Woman Running in the Mountains (NYRB Classics)

Yuko Tsushima

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Woman Running in the Mountains by Yūko Tsushima, translated by Geraldine Harcourt, introduction by Lauren Groff / ISBN 9781681375977 / 288-page paperback from New York Review of Books Classics

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Set in 1970s Japan, this tender and poetic novel about a young, single mother struggling to find her place in the world is an early triumph by a modern Japanese master.

Alone at dawn, in the heat of midsummer, a young woman named Takiko Odaka departs on foot for the hospital to give birth to a baby boy. Her pregnancy, the result of a brief affair with a married man, is a source of sorrow and shame to her abusive parents. For Takiko, however, it is a cause for reverie. Her baby, she imagines, will be hers and hers alone, a challenge that she also hopes will free her. Takiko’s first year as a mother is filled with the intense bodily pleasures and pains that come from caring for a newborn. At first she seeks refuge in the company of other women—in the hospital, in her son’s nursery—but as the baby grows, her life becomes less circumscribed as she explores Tokyo, then ventures beyond the city into the countryside, toward a mountain that captures her imagination and desire for a wilder freedom.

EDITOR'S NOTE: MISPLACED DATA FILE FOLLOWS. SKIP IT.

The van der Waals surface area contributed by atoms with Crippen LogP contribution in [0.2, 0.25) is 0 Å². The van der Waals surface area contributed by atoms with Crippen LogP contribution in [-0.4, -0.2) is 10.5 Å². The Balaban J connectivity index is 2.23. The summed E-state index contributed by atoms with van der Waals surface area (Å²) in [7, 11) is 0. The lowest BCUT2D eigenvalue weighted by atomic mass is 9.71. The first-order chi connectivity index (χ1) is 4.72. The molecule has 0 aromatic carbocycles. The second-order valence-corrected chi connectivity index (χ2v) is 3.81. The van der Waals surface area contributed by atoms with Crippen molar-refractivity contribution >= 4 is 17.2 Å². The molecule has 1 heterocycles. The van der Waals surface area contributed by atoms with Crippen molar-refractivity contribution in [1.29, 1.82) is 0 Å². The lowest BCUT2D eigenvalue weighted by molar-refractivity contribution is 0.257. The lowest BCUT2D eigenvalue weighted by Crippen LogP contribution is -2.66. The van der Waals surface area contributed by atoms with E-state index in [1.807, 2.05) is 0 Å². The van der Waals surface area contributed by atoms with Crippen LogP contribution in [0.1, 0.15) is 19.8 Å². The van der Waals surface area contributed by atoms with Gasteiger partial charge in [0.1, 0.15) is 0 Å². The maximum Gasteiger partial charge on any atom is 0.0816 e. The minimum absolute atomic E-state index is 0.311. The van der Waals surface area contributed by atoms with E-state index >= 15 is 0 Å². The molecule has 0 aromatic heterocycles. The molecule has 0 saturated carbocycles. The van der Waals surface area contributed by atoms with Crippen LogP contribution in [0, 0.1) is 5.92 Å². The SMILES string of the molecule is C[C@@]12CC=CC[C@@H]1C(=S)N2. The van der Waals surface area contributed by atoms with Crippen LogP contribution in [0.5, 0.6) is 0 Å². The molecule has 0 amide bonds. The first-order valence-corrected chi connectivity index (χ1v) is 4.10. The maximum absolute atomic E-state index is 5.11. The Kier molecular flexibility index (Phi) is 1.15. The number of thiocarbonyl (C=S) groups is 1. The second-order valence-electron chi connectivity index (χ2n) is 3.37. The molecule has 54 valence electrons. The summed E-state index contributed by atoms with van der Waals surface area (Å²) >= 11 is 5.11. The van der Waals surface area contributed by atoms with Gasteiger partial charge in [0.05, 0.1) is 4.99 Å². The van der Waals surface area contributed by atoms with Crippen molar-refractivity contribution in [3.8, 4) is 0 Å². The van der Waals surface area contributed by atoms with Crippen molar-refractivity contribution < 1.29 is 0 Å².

Yūko Tsushima (1947–2016) is considered one of the most important Japanese writers of her generation. She is best known for her novel Mountain of Fire and her short-story collection The Shooting Gallery. Much of her work is influenced by the oral epics and tales of pre-modern Japan, as well as her own experience as a single mother. Her father was the famous Japanese writer Osamu Dazai, who committed suicide when Tsushima was only a year old. Her work has been translated into over a dozen languages.

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